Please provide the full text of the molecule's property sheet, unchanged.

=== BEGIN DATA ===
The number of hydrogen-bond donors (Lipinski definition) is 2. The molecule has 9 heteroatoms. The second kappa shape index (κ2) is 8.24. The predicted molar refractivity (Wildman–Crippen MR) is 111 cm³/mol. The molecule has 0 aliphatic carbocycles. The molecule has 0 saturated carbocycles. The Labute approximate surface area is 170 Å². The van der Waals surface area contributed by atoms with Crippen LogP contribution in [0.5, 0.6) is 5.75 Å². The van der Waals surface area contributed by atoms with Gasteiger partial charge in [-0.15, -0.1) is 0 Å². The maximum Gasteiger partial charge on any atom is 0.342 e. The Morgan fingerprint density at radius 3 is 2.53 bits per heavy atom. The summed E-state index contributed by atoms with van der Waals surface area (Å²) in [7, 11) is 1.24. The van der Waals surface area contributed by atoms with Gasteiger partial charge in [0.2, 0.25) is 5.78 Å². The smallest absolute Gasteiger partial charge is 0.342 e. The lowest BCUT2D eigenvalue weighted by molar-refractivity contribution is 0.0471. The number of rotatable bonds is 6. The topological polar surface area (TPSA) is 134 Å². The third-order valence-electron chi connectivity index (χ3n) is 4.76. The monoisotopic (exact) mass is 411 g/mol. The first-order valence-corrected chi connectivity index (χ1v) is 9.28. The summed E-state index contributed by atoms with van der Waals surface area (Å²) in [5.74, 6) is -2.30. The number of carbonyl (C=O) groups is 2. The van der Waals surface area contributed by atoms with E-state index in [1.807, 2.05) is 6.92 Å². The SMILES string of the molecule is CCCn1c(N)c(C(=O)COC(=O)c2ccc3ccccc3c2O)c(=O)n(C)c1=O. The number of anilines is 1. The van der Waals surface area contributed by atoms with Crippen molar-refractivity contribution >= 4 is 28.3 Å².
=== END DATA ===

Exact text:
The number of hydrogen-bond donors (Lipinski definition) is 2. The molecule has 9 heteroatoms. The second kappa shape index (κ2) is 8.24. The predicted molar refractivity (Wildman–Crippen MR) is 111 cm³/mol. The molecule has 0 aliphatic carbocycles. The molecule has 0 saturated carbocycles. The Labute approximate surface area is 170 Å². The van der Waals surface area contributed by atoms with Crippen LogP contribution in [0.5, 0.6) is 5.75 Å². The van der Waals surface area contributed by atoms with Gasteiger partial charge in [-0.15, -0.1) is 0 Å². The maximum Gasteiger partial charge on any atom is 0.342 e. The Morgan fingerprint density at radius 3 is 2.53 bits per heavy atom. The summed E-state index contributed by atoms with van der Waals surface area (Å²) in [7, 11) is 1.24. The van der Waals surface area contributed by atoms with Gasteiger partial charge in [0.2, 0.25) is 5.78 Å². The smallest absolute Gasteiger partial charge is 0.342 e. The lowest BCUT2D eigenvalue weighted by molar-refractivity contribution is 0.0471. The number of rotatable bonds is 6. The topological polar surface area (TPSA) is 134 Å². The third-order valence-electron chi connectivity index (χ3n) is 4.76. The monoisotopic (exact) mass is 411 g/mol. The first-order valence-corrected chi connectivity index (χ1v) is 9.28. The summed E-state index contributed by atoms with van der Waals surface area (Å²) in [5.74, 6) is -2.30. The number of carbonyl (C=O) groups is 2. The van der Waals surface area contributed by atoms with E-state index in [1.807, 2.05) is 6.92 Å². The SMILES string of the molecule is CCCn1c(N)c(C(=O)COC(=O)c2ccc3ccccc3c2O)c(=O)n(C)c1=O. The number of anilines is 1. The van der Waals surface area contributed by atoms with Crippen molar-refractivity contribution >= 4 is 28.3 Å².